E-learning had driven her crazy in the spring, Maria said, so being in class properly was more fun. Still, she has some hesitations. “I worry about someone being sick,” she wrote. Marcelle was wary, too. “All 27 kids came to school today, so I was nervous because it is Corona.”
Seven-year-old Arao noted that his teachers instructed them that they couldn’t share their things with other kids. “We have a lot of new rules, and I cannot see my brother in grade one,” his entry reads. “My friends feel the same as me, they do not like the changes. My friends and I always talk about how we cannot wait for school to be done.”
Masks in class
A common frustration in many of them entries was keeping masks on inside the school building. “That’s the part that annoys me the most,” Joela wrote. “I put my mask on, I have to still social distance, if I don’t people still remind me like I’m some dumb person. Most of the time I take my mask off because I can’t breathe or because I want to talk to someone properly.”
One 10-year-old described the masks as simply difficult, while another said they were “suffocating.” Marcelle wrote that wearing one all day felt like being a prisoner. Her friends were annoyed with having to wear them, too, she reported — they felt like they couldn’t breathe.
For some kids, the mask requirement elicited mixed feelings. “I sometimes like wearing my mask because it makes me feel safe and I do not want germs or to be sick,” second grader Arao reported. “Sometimes I don’t like wearing it because it gets hard to breathe.”
Others, meanwhile, kept their thoughts simple when it came to their new protective gear. “I feel safe,” 11-year-old Madalena wrote. “I am happy that I’m back to school.”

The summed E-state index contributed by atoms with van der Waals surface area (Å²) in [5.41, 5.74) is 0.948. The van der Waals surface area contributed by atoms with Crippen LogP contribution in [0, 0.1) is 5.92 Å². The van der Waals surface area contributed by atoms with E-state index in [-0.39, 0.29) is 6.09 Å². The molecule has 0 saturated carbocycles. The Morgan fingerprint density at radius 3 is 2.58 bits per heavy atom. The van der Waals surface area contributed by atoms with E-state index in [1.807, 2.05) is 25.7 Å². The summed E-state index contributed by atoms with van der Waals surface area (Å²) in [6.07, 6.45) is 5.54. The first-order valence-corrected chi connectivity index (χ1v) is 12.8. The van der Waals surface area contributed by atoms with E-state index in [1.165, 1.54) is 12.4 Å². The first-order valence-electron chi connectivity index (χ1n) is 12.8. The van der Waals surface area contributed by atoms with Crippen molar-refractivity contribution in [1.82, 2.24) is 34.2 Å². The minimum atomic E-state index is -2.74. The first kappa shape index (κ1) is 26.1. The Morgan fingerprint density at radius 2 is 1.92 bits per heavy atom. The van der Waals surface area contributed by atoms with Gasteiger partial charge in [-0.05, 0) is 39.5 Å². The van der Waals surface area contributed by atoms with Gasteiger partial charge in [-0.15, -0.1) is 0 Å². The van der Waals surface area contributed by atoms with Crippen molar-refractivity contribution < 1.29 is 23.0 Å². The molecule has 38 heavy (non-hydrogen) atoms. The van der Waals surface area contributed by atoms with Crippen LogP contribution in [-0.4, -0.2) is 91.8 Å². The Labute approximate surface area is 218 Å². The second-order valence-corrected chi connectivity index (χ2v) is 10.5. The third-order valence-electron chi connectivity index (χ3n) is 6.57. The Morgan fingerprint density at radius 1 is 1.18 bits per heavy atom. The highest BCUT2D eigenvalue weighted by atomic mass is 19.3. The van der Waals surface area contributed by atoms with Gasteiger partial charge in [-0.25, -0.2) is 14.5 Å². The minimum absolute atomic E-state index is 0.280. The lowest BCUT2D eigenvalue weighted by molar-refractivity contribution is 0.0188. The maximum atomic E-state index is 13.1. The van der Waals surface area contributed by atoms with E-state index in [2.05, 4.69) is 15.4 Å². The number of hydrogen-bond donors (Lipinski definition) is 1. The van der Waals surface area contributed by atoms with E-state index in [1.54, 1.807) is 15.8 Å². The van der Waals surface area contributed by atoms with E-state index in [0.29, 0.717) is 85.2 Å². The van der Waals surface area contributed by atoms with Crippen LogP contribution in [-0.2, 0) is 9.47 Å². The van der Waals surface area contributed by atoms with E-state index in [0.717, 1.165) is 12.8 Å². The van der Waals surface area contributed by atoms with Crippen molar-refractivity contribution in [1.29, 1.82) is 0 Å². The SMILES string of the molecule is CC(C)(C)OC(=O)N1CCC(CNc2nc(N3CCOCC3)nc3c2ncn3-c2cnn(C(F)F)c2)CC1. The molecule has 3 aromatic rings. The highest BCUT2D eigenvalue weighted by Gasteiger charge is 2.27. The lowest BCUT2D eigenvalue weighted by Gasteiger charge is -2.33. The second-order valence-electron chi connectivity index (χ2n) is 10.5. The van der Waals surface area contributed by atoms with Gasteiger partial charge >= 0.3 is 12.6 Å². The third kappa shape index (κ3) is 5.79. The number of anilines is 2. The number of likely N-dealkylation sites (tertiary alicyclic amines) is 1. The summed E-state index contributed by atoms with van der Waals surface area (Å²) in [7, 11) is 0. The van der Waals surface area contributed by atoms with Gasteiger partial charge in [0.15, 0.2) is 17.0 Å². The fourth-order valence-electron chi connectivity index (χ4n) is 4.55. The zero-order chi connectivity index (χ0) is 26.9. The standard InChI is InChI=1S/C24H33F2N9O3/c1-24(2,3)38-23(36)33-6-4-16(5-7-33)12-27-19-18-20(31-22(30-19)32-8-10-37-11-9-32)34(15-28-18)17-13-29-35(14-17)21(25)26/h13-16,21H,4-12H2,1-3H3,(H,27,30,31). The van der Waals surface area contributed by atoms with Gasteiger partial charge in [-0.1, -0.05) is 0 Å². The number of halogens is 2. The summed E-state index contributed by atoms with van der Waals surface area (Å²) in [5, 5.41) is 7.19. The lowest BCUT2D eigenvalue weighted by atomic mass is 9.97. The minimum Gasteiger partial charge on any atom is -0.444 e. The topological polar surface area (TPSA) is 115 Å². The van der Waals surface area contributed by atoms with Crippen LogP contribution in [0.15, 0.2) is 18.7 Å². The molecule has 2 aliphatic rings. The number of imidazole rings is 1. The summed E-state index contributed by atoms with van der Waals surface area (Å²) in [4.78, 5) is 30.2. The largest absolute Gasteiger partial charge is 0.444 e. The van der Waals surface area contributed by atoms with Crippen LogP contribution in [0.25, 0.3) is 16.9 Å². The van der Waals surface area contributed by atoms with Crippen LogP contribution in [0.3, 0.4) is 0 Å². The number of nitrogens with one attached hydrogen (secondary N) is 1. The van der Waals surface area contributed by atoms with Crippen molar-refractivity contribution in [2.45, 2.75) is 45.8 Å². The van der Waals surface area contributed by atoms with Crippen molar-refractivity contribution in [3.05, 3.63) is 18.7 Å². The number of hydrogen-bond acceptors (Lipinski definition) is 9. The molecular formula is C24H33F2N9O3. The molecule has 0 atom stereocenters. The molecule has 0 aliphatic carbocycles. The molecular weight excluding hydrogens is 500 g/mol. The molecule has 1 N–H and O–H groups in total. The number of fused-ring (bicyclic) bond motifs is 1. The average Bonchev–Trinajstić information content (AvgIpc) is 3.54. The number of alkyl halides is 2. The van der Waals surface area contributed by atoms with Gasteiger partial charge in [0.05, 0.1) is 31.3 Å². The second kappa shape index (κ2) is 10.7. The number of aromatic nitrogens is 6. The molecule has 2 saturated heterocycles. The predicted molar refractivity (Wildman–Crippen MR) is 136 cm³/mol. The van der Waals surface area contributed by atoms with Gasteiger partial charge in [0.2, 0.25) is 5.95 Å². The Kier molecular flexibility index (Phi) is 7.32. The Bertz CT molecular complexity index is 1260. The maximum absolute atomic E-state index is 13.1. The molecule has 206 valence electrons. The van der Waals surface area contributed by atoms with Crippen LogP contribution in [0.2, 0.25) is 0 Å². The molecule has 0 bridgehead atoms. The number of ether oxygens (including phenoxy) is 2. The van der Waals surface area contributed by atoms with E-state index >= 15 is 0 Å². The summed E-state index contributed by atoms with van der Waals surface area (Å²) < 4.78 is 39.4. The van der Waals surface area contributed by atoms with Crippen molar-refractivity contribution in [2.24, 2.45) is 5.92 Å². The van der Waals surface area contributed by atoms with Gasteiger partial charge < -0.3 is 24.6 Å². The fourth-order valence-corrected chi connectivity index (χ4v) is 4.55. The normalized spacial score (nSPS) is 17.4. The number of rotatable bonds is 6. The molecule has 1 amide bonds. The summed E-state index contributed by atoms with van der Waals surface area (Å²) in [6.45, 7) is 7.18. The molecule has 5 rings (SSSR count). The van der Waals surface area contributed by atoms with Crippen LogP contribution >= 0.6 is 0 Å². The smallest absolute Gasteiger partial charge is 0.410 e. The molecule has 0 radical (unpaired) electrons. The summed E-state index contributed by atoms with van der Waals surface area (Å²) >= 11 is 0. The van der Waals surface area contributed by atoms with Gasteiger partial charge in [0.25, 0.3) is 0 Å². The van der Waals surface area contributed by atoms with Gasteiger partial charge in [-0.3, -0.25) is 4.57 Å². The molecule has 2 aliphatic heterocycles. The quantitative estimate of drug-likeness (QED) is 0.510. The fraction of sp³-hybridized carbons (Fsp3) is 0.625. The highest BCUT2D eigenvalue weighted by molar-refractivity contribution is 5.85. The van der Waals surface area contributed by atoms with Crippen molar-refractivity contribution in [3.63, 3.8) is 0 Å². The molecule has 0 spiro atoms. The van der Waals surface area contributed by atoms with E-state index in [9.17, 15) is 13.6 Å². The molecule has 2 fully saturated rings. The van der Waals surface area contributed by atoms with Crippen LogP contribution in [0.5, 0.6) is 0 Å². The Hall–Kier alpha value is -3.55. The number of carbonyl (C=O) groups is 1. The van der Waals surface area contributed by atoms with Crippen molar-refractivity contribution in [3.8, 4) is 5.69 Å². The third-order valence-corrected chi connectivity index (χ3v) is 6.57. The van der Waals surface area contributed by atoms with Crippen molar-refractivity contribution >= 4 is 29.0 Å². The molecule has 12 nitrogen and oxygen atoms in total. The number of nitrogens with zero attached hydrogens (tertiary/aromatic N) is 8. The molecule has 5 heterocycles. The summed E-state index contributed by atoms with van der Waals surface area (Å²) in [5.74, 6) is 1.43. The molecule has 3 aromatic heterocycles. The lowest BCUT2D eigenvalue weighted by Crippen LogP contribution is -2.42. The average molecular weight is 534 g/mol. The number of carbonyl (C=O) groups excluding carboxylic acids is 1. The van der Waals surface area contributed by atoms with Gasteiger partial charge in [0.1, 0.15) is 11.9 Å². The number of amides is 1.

Moments of comfort and joy
While the journal entries revealed fears and anxieties about the new normal as the first week chugged along, they also revealed moments of familiarity and joy returning to school: seeing friends they missed, having a tasty snack with their lunch, or playing sports with other kids.
“It feels good (to be back) because I wanted to see my friends in person and I wanted to talk to them,” nine-year-old Lionel wrote. He liked walking to school again, too. “School is good. I am happy,” Thana, 10, reported.
Maria noted she found two four-leafed clovers outside, which she presented as a highlight — though she said she felt “dirty and tired” coming back to the shelter.
Anthony, 11, said he helped his friend in class, and, in the best part of his day, played soccer. Arao celebrated because his class “watched a movie and had snacks.” His biggest concern wasn’t pandemic-related at all, but waking up early again. “I am always tired now,” he wrote. Ten-year-old Sahana, meanwhile, said her main worry for the coming year was learning math.
Joela happily described a reunion with a friend, describing it as the best part of her day.
“We don’t have the same class and I miss her so, so, so much,” she wrote. Amid all the changes being implemented during school hours, Joela noted that coming back to the shelter provided a bit of normalcy. “This is the only place that didn’t change as much,” she said.
But for 10-year-old Rania, being back to school in-person was what made things feel closer to the way they did before the pandemic struck: “It feels a little bit like being normal.”
Victoria Gibson is a Toronto-based reporter for the Star covering affordable housing. Her reporting is funded by the Canadian government through its Local Journalism Initiative. Reach her via email: firstname.lastname@example.org